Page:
Bargaining power


Bargaining power of buyers and customers:

Bargaining power of buyers/customers is another force that influences the competitive condition in an industry. It influences the prices the firm can charge. It also influences costs and investment, because powerful buyers usually bargain for costly service, which results in added costs/investment for the firm. The bargaining power of buyers will be stronger, if there are possibilities of buyers forming cartels. This is a phenomenon seen more often in Industrial products. Quite often, industrial product buyers come together, formally or informally, and exert pressure on the producer in matters such as price, quality and delivery. And any such cartelization on the part of buyers can be a major force in some industries.

Bargaining power of suppliers

Quite often suppliers too command considerable bargaining power over companies. The more specialized the offering from the supplier, the greater is his clout. And, if the suppliers are also limited in number, they stand a still higher chance to exhibit their bargaining power. The bargaining power of suppliers determine the costs of raw materials and other inputs of the industry, and the individual firm, and therefore, affect the profitability of the industry/firm.

The rivalry among existing players

The rivalry among existing players is the other source of competition in an industry. This can be easily understood. This is what is normally referred to as competition. And, it is obvious that for any player the existing competitors in the industry influence the prices as well as the costs of competing in the industry costs which they have to invest in pant, product development, advertising, sales force, etc. We discuss this subject in detail in the section that follows.

Threat from substitutes

Finally, substitute products are another source of competition in an industry. In many cases, they become a major constituent of competition. Substitute products offering a price advantage and/or performance improvement to the consumer can drastically alter the competitive character of an industry. And, they can bring it about all of a sudden. Wherever substantial investment in R&D is taking place, threats from substitute products can normally be expected. Substitutes too usually limit the prices and profits in an industry. It is quite possible that at times, corporations face more severe competition from a substitute product than from existing contestants.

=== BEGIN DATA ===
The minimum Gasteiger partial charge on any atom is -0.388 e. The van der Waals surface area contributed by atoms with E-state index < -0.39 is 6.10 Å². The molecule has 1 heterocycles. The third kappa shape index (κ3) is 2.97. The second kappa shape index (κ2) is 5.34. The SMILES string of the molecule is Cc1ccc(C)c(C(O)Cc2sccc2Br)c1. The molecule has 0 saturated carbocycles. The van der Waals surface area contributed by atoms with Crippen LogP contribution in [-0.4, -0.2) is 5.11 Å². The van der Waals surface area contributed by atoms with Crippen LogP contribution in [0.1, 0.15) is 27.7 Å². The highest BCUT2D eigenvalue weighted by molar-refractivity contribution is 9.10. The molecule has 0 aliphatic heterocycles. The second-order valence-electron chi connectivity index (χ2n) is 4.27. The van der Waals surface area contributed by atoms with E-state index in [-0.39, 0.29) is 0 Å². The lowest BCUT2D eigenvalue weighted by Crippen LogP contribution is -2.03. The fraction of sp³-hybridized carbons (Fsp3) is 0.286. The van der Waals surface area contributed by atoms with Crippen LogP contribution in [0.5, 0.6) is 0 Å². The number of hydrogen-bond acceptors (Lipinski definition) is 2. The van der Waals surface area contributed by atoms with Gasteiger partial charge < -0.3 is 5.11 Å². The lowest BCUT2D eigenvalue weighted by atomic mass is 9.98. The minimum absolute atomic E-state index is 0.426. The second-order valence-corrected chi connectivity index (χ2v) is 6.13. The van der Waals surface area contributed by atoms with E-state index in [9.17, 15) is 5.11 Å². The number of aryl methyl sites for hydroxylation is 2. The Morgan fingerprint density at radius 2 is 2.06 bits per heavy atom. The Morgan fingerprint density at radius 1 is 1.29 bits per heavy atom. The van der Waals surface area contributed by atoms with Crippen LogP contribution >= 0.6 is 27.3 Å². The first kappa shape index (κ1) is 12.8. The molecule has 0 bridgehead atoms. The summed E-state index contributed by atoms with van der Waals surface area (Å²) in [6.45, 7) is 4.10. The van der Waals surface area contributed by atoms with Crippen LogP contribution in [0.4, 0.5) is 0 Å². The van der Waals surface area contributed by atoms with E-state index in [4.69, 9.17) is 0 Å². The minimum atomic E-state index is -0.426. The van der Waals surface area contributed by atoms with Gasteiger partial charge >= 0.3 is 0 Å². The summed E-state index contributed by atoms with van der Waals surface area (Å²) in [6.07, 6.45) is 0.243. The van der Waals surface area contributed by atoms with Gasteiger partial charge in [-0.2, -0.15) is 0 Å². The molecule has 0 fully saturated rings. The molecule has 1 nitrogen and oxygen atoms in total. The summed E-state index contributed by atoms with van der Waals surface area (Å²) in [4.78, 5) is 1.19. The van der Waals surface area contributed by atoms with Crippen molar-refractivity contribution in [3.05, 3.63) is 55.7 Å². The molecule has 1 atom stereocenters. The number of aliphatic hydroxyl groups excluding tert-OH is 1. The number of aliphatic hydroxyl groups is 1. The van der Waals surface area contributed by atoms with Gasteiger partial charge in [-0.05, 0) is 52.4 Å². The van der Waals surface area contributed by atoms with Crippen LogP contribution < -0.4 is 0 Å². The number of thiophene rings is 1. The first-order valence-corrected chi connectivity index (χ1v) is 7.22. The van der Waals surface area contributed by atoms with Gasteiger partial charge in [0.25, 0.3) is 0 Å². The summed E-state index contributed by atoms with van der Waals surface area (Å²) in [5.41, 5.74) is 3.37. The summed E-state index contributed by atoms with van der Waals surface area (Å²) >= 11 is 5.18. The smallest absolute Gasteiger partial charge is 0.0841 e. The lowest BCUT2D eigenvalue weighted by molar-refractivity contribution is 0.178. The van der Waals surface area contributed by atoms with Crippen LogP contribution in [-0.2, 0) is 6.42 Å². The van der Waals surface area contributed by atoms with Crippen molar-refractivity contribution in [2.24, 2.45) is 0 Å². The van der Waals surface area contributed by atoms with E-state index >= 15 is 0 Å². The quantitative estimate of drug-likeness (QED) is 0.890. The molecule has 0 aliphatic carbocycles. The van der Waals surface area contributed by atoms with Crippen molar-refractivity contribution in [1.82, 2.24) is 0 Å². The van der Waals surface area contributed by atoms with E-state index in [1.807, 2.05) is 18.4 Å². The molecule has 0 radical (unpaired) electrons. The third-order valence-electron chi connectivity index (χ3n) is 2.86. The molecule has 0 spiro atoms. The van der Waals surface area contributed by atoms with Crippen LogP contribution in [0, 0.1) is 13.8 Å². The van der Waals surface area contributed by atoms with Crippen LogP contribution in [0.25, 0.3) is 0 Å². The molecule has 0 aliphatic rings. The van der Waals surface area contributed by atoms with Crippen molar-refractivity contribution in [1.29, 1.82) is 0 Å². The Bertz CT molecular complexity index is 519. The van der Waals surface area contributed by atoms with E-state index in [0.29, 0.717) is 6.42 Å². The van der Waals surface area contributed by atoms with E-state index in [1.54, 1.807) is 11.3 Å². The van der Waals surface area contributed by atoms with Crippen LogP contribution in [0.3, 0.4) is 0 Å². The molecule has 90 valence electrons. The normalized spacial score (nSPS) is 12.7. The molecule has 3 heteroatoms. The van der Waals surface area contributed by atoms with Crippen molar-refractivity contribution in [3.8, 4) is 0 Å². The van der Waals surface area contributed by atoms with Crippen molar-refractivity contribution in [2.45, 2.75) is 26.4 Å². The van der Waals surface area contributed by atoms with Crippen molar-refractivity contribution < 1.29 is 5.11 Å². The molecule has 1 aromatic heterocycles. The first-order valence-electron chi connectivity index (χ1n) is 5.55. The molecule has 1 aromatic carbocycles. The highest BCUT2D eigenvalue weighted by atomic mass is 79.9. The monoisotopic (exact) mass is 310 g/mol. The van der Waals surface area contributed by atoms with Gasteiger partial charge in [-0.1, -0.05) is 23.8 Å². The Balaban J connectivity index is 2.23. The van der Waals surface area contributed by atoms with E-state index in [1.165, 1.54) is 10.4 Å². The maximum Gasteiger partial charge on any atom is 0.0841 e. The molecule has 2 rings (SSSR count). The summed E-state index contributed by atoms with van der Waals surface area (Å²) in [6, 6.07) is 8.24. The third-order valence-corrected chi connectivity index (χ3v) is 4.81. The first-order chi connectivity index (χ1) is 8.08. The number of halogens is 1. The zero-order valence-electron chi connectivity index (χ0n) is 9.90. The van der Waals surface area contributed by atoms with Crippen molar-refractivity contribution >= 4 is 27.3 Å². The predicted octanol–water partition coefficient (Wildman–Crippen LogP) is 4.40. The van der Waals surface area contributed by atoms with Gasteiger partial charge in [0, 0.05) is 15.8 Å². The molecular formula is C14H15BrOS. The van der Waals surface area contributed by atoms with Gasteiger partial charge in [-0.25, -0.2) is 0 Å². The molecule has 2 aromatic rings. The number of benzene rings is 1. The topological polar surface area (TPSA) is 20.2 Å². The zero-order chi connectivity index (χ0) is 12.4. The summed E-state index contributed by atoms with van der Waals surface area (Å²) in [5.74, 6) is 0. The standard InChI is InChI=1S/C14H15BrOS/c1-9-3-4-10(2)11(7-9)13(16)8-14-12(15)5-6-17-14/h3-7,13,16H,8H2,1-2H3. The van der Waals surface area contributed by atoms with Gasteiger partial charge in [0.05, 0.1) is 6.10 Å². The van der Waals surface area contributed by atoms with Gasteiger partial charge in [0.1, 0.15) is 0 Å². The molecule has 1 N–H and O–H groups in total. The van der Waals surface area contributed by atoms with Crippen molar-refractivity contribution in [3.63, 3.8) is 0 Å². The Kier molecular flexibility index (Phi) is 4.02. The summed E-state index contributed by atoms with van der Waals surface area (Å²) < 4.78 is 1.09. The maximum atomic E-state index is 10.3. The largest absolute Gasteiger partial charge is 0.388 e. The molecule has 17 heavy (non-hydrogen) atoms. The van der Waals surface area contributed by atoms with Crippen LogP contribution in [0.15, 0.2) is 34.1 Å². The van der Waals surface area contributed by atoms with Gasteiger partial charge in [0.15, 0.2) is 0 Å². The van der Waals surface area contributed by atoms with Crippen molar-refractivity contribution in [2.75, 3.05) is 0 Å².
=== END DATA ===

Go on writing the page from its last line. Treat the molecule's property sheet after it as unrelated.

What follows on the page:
So, competition has a larger boundary than what is normally understood. In addition to existing rivals or competitors proper, forces such as new entrants, customers, suppliers and substitutes also shape competition in an industry. A firm has to give due weight age to each of these forces as a fight can emerge from any quarter.

The five competitive forces together determine industry attractiveness and profitability. This is so because these forces influence the causes that underlie industry attractiveness/profitability. For example, these forces determine elements such as cost or price, and investments needed for being a player in the industry. And, these are the elements that decide the industry ROI and profitability. The collective strength of these five competitive forces determines the ability of firms in an industry to earn attractive profits, i.e. ROI in excess of the cost of capital. The strength of the forces may vary from industry to industry, and also within a given industry over time as it evolves.

Sizing up Existing Contestants Alone is not Enough; All Five Forces that Shape Competition must be sized up

From the foregoing discussions, it will be clear that the firm should have a proper understanding of the five forces that shape competition in its industry. It cannot stop with sizing up of ‘competition proper’ i.e. the other, existing players in the industry. It must know how each of the other forces affects the industry/firm. It must also understand ways of adjusting to them and, where possible, of taking advantage of them. The firm takes a competitive position where from it can defend itself best against all these forces. It can reduce its vulnerability by being aware of these forces and by developing a competitive strategy that will help cope up with them. By being aware of them, it can stake out position for it self in the industry that is less vulnerable too attack. These five forces of competition influence the firm’s strategy and its strategy, in turn, influences these forces. In fact, the strategy should preferably be able to influence all these forces in favor of the firm. Strategy can be viewed as building defenses against these competitive forces or finding positions in the industry where these forces are weakest. The firm has also to know which of these forces are particularly strong in its industry. This knowledge will come handy when the firm develops its competitive strategy.